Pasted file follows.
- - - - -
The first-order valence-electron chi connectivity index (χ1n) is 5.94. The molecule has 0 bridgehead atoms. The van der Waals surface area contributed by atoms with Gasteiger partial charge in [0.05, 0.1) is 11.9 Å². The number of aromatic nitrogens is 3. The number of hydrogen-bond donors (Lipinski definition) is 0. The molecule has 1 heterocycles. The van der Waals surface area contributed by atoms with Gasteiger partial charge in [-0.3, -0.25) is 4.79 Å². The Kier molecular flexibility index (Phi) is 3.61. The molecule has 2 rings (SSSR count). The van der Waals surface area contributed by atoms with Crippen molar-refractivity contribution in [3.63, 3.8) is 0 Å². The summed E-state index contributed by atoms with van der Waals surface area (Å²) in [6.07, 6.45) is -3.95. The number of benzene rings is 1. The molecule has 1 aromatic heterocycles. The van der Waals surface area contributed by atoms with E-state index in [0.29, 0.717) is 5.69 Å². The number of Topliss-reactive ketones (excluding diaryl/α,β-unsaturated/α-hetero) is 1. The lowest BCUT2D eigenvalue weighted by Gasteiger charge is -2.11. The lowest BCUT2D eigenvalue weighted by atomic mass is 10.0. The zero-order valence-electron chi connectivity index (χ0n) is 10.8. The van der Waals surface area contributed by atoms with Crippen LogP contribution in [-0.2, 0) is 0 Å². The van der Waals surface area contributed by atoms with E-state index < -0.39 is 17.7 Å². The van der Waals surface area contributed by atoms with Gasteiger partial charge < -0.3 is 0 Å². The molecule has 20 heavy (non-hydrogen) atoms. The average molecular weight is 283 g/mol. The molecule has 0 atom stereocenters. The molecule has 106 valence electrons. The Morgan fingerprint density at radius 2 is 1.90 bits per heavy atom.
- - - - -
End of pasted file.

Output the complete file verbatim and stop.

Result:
The first-order valence-electron chi connectivity index (χ1n) is 5.94. The molecule has 0 bridgehead atoms. The van der Waals surface area contributed by atoms with Gasteiger partial charge in [0.05, 0.1) is 11.9 Å². The number of aromatic nitrogens is 3. The number of hydrogen-bond donors (Lipinski definition) is 0. The molecule has 1 heterocycles. The van der Waals surface area contributed by atoms with Gasteiger partial charge in [-0.3, -0.25) is 4.79 Å². The Kier molecular flexibility index (Phi) is 3.61. The molecule has 2 rings (SSSR count). The van der Waals surface area contributed by atoms with Crippen molar-refractivity contribution in [3.63, 3.8) is 0 Å². The summed E-state index contributed by atoms with van der Waals surface area (Å²) in [6.07, 6.45) is -3.95. The number of benzene rings is 1. The molecule has 1 aromatic heterocycles. The van der Waals surface area contributed by atoms with E-state index in [0.29, 0.717) is 5.69 Å². The number of Topliss-reactive ketones (excluding diaryl/α,β-unsaturated/α-hetero) is 1. The lowest BCUT2D eigenvalue weighted by Gasteiger charge is -2.11. The lowest BCUT2D eigenvalue weighted by atomic mass is 10.0. The zero-order valence-electron chi connectivity index (χ0n) is 10.8. The van der Waals surface area contributed by atoms with Crippen LogP contribution in [-0.2, 0) is 0 Å². The van der Waals surface area contributed by atoms with E-state index < -0.39 is 17.7 Å². The van der Waals surface area contributed by atoms with Gasteiger partial charge < -0.3 is 0 Å². The molecule has 20 heavy (non-hydrogen) atoms. The average molecular weight is 283 g/mol. The molecule has 0 atom stereocenters. The molecule has 106 valence electrons. The Morgan fingerprint density at radius 2 is 1.90 bits per heavy atom.